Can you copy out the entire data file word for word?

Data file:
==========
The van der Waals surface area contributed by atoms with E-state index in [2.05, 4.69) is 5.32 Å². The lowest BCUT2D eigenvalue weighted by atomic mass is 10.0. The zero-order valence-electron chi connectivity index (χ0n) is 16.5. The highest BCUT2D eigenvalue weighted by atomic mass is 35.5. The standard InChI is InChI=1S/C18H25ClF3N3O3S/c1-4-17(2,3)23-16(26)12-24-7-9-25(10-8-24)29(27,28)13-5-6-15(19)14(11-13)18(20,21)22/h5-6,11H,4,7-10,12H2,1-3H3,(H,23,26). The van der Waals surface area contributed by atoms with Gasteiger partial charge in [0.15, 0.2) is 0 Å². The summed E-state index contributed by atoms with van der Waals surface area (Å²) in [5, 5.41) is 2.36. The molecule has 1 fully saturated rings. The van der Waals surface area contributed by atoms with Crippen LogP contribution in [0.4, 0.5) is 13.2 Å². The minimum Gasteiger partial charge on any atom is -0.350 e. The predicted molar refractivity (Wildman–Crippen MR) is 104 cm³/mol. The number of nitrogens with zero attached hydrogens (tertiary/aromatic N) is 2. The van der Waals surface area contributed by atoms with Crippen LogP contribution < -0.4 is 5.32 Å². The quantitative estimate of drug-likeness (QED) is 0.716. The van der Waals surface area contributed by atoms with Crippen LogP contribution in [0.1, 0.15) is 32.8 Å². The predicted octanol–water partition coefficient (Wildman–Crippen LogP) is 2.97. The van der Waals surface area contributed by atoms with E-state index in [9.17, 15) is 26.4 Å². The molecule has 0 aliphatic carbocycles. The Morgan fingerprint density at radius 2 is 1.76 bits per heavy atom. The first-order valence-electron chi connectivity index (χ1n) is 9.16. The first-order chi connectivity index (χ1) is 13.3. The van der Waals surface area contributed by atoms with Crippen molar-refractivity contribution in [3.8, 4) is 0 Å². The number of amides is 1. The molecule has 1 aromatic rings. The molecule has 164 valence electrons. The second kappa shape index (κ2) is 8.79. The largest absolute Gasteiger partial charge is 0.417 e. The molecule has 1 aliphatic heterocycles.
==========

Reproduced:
The van der Waals surface area contributed by atoms with E-state index in [2.05, 4.69) is 5.32 Å². The lowest BCUT2D eigenvalue weighted by atomic mass is 10.0. The zero-order valence-electron chi connectivity index (χ0n) is 16.5. The highest BCUT2D eigenvalue weighted by atomic mass is 35.5. The standard InChI is InChI=1S/C18H25ClF3N3O3S/c1-4-17(2,3)23-16(26)12-24-7-9-25(10-8-24)29(27,28)13-5-6-15(19)14(11-13)18(20,21)22/h5-6,11H,4,7-10,12H2,1-3H3,(H,23,26). The van der Waals surface area contributed by atoms with Gasteiger partial charge in [0.15, 0.2) is 0 Å². The summed E-state index contributed by atoms with van der Waals surface area (Å²) in [5, 5.41) is 2.36. The molecule has 1 fully saturated rings. The van der Waals surface area contributed by atoms with Crippen LogP contribution in [0.4, 0.5) is 13.2 Å². The minimum Gasteiger partial charge on any atom is -0.350 e. The predicted molar refractivity (Wildman–Crippen MR) is 104 cm³/mol. The number of nitrogens with zero attached hydrogens (tertiary/aromatic N) is 2. The van der Waals surface area contributed by atoms with Crippen LogP contribution < -0.4 is 5.32 Å². The quantitative estimate of drug-likeness (QED) is 0.716. The van der Waals surface area contributed by atoms with Crippen LogP contribution in [0.1, 0.15) is 32.8 Å². The predicted octanol–water partition coefficient (Wildman–Crippen LogP) is 2.97. The van der Waals surface area contributed by atoms with E-state index in [9.17, 15) is 26.4 Å². The molecule has 0 aliphatic carbocycles. The Morgan fingerprint density at radius 2 is 1.76 bits per heavy atom. The first-order valence-electron chi connectivity index (χ1n) is 9.16. The first-order chi connectivity index (χ1) is 13.3. The van der Waals surface area contributed by atoms with Crippen molar-refractivity contribution in [3.8, 4) is 0 Å². The number of amides is 1. The molecule has 1 aromatic rings. The molecule has 164 valence electrons. The second kappa shape index (κ2) is 8.79. The largest absolute Gasteiger partial charge is 0.417 e. The molecule has 1 aliphatic heterocycles.